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Brazilian Journal of Medical and Biological Research
On-line version ISSN 1414-431X
WALZ, R. et al. Differential role of entorhinal and hippocampal nerve growth factor in short- and long-term memory modulation. Braz J Med Biol Res [online]. 2005, vol.38, n.1, pp. 55-58. ISSN 1414-431X. http://dx.doi.org/10.1590/S0100-879X2005000100009.
We studied the effects of infusion of nerve growth factor (NGF) into the hippocampus and entorhinal cortex of male Wistar rats (250-300 g, N = 11-13 per group) on inhibitory avoidance retention. In order to evaluate the modulation of entorhinal and hippocampal NGF in short- and long-term memory, animals were implanted with cannulae in the CA1 area of the dorsal hippocampus or entorhinal cortex and trained in one-trial step-down inhibitory avoidance (foot shock, 0.4 mA). Retention tests were carried out 1.5 h or 24 h after training to measure short- and long-term memory, respectively. Immediately after training, rats received 5 µl NGF (0.05, 0.5 or 5.0 ng) or saline per side into the CA1 area and entorhinal cortex. The correct position of the cannulae was confirmed by histological analysis. The highest dose of NGF (5.0 ng) into the hippocampus blocked short-term memory (P < 0.05), whereas the doses of 0.5 (P < 0.05) and 5.0 ng (P < 0.01) NGF enhanced long-term memory. NGF administration into the entorhinal cortex improved long-term memory at the dose of 5.0 ng (P < 0.05) and did not alter short-term memory. Taken as a whole, our results suggest a differential modulation by entorhinal and hippocampal NGF of short- and long-term memory.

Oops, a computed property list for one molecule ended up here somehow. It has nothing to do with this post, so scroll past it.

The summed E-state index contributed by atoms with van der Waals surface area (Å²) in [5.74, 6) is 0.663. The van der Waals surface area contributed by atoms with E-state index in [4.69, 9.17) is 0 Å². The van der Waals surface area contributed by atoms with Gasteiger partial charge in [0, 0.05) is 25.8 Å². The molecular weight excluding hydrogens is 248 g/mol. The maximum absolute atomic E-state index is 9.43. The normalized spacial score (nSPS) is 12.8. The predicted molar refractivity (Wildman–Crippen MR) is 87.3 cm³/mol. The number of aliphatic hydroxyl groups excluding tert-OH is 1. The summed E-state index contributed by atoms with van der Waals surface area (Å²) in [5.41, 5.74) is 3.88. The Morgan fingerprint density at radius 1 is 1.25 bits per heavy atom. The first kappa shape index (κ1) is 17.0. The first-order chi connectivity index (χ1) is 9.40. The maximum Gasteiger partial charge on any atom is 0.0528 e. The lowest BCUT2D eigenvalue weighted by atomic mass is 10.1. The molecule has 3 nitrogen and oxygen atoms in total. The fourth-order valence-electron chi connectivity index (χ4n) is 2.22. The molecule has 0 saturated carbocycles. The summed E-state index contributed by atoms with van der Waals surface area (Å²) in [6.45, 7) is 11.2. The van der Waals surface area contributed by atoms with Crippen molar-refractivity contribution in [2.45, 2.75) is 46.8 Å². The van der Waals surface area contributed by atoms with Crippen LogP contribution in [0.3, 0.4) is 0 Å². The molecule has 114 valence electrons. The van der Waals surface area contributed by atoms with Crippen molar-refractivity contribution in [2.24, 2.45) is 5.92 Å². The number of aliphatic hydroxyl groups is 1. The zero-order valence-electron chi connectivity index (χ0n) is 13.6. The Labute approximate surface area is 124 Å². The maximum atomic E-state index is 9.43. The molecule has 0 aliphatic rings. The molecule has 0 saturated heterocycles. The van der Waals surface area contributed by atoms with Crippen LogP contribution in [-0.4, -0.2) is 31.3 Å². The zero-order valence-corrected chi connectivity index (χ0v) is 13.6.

Keywords : Nerve growth factor; Hippocampus; Entorhinal cortex; Short- and long-term memory; Inhibitory avoidance; Rat.